Monday, August 9, 2010

Chinese Social Sci-Fi Follow-Up

Since my essay, “The Return of Politically Charged Science Fiction in China,” appeared in Foreign Policy, I’ve heard from a number of readers seeking further information on Chinese Sci Fi.  Interested readers should check out Joel Martinsen’s blog post "Social commentary in Chinese SF: 2013, Han Song, and others" for a more complete picture of the present Chinese SF scene.  I find the post, in which Joel (dubbed by a reader as "truly a Chinese SF fan") noted a number of recent SF works that are “socially conscious,” is very interesting and informative.  Joel concluded that, Chen Guanzhong’s China 2013 “may be the first political fantasy to take such direct aim at the modern social order and to discuss politics in such depth, but these and other science fiction stories also engage with contemporary Chinese society in
thought-provoking ways.”

I sent Joel an email to thank him for providing the additional information that was overlooked in my FP essay, and he very kindly replied, with good insights as usual:
I enjoyed your article, which I thought provided a nice bit context that's been lacking in other reviews of the book.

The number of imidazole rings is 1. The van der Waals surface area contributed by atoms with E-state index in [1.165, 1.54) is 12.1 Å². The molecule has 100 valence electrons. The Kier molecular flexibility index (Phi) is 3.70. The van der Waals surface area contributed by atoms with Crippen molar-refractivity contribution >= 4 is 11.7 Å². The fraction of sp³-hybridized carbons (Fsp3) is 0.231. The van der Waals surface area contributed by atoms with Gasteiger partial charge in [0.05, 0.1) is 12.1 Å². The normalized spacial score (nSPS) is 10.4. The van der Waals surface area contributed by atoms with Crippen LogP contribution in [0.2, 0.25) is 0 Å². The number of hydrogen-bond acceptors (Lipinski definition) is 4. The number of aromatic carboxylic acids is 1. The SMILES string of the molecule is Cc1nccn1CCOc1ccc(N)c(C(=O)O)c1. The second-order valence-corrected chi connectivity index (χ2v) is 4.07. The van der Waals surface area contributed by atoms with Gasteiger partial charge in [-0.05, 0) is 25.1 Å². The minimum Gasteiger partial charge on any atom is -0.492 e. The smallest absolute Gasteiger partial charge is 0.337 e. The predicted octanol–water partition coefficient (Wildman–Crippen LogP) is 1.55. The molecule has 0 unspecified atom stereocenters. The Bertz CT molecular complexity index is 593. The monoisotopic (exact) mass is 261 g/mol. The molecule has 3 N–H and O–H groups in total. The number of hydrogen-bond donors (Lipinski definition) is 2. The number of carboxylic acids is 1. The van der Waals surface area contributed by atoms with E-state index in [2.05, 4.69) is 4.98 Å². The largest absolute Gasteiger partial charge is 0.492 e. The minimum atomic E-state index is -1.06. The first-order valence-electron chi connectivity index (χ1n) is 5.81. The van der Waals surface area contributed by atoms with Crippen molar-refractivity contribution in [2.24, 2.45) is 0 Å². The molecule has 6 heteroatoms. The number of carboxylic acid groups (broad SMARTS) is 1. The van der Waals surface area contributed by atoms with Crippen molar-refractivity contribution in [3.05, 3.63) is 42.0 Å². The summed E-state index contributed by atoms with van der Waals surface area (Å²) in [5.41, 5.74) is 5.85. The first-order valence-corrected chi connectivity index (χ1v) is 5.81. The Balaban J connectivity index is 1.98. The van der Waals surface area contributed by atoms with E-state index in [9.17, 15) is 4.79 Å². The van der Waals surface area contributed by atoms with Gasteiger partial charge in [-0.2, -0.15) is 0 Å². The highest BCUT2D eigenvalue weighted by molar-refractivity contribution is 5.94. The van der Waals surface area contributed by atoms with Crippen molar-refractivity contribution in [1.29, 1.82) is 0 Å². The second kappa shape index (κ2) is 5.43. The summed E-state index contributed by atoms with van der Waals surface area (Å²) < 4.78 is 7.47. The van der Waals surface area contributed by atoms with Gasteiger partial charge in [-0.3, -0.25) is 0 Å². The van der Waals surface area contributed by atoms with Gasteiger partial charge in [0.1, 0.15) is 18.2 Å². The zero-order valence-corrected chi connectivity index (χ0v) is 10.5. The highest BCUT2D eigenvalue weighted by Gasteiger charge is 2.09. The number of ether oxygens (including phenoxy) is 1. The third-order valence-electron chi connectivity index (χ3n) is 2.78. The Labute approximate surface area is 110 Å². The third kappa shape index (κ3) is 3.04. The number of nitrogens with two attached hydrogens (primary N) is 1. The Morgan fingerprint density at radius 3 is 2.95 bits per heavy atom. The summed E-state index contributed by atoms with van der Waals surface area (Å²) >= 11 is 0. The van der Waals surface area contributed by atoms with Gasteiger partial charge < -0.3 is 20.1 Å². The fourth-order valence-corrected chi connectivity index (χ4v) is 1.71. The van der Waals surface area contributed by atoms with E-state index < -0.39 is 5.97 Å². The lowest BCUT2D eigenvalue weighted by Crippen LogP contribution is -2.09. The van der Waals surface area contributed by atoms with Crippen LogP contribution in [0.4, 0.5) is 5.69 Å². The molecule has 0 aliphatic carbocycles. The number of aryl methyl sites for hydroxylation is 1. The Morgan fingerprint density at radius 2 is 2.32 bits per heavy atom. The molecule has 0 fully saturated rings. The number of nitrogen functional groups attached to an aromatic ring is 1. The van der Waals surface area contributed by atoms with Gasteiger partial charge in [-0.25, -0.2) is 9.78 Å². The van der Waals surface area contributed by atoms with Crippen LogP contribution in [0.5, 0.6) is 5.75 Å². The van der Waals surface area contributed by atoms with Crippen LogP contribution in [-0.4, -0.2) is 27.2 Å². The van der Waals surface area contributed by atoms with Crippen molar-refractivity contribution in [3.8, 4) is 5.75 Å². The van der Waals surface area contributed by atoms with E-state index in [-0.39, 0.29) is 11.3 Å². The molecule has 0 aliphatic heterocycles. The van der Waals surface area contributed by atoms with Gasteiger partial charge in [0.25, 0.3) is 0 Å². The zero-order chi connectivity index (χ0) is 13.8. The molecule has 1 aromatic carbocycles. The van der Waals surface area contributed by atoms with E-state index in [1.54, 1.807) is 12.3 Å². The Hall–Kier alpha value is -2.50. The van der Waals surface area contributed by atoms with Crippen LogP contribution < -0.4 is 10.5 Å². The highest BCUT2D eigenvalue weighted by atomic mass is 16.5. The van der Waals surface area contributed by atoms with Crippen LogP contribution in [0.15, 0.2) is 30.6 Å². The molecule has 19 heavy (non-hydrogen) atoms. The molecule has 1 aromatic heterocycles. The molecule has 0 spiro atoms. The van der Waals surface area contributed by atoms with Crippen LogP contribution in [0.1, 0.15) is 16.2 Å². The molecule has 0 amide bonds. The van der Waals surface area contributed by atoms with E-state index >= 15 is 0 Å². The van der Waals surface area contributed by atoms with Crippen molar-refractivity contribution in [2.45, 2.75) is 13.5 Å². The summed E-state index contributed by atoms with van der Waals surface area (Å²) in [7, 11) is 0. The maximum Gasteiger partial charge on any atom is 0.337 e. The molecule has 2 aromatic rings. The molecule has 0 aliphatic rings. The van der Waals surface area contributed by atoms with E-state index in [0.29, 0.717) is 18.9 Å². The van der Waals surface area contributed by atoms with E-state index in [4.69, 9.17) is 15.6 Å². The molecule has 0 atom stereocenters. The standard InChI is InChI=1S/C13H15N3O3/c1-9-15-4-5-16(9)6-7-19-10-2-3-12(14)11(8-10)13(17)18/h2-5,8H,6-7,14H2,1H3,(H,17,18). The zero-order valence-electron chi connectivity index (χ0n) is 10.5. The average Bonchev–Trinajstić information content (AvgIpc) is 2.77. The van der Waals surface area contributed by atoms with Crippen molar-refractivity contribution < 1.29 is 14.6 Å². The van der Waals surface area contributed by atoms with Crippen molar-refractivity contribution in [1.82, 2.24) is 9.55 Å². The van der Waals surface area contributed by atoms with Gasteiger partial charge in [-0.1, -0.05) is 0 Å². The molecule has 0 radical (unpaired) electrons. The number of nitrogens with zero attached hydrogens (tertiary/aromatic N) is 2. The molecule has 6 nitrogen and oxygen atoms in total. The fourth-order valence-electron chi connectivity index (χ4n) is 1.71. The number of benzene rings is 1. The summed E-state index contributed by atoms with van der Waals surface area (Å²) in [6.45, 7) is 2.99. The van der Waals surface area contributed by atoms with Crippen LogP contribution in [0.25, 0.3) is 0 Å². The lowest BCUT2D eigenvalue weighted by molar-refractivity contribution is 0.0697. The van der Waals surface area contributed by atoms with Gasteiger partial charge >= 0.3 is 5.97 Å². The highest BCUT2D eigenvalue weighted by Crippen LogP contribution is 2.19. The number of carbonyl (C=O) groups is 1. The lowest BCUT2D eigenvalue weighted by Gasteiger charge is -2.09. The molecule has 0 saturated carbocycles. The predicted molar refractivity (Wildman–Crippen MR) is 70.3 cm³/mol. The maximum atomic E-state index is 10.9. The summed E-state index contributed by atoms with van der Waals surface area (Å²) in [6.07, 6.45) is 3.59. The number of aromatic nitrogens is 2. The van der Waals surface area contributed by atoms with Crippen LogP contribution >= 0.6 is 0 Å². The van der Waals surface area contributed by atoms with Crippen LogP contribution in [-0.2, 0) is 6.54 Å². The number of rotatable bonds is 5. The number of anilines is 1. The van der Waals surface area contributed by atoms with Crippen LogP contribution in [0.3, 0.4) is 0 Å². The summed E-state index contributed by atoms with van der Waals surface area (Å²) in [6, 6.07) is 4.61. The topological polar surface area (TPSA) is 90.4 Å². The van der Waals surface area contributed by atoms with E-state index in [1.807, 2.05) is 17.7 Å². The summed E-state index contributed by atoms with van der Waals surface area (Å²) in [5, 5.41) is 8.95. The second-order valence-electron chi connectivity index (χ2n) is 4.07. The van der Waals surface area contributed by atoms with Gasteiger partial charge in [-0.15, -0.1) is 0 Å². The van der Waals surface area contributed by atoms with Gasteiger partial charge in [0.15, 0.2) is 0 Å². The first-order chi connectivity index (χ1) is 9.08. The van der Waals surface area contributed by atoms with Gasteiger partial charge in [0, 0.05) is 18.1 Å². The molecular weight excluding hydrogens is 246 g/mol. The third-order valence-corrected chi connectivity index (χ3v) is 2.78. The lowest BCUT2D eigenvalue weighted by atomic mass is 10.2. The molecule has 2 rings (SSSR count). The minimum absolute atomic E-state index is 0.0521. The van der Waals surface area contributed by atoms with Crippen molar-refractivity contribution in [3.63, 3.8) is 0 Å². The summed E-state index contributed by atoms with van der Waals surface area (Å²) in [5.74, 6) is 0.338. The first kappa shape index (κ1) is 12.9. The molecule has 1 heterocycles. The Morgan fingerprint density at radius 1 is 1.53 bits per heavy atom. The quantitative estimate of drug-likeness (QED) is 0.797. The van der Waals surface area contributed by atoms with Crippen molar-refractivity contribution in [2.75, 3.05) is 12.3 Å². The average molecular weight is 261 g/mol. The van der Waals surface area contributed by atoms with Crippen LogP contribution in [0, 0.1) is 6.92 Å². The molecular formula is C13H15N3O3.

It's true that Chinese SF is a fairly small movement, and the socially conscious stuff is an even smaller subset, so it's not surprising that it doesn't get much attention. Books go out of print fairly quickly -- I was lent a copy of *2066* by a BNU professor back in 2003 but wasn't able to locate a copy of my own until last year (and the author didn't receive any payment from the publisher until last month!). And new novels rarely receive any media attention, although that's been improving a bit: Liu Cixin's *Three Body II* was the subject of essays in 书城, 小说界, and a few other journals, and SF authors were invited to present papers at a recent conference in Shanghai on the past decade of Chinese literature -- Jia Liyuan spoke on the image of China in Chinese SF, and Han Song spoke on the use of self-mockery (I've only seen the titles, but the papers sound fascinating). So mainland-based social SF could conceivably find a wider audience in the future.
In all, it seems that China 2013 is part of a small but growing emergence of politically themed Chinese science fiction, even though almost all of the works to date have had to run around the censorship machine. Hopefully, the substantial popularity the book has enjoyed will engender even more of this in the future.

In addition to Joel's blog, here are a couple of websites for fans of Chinese SF:

No comments: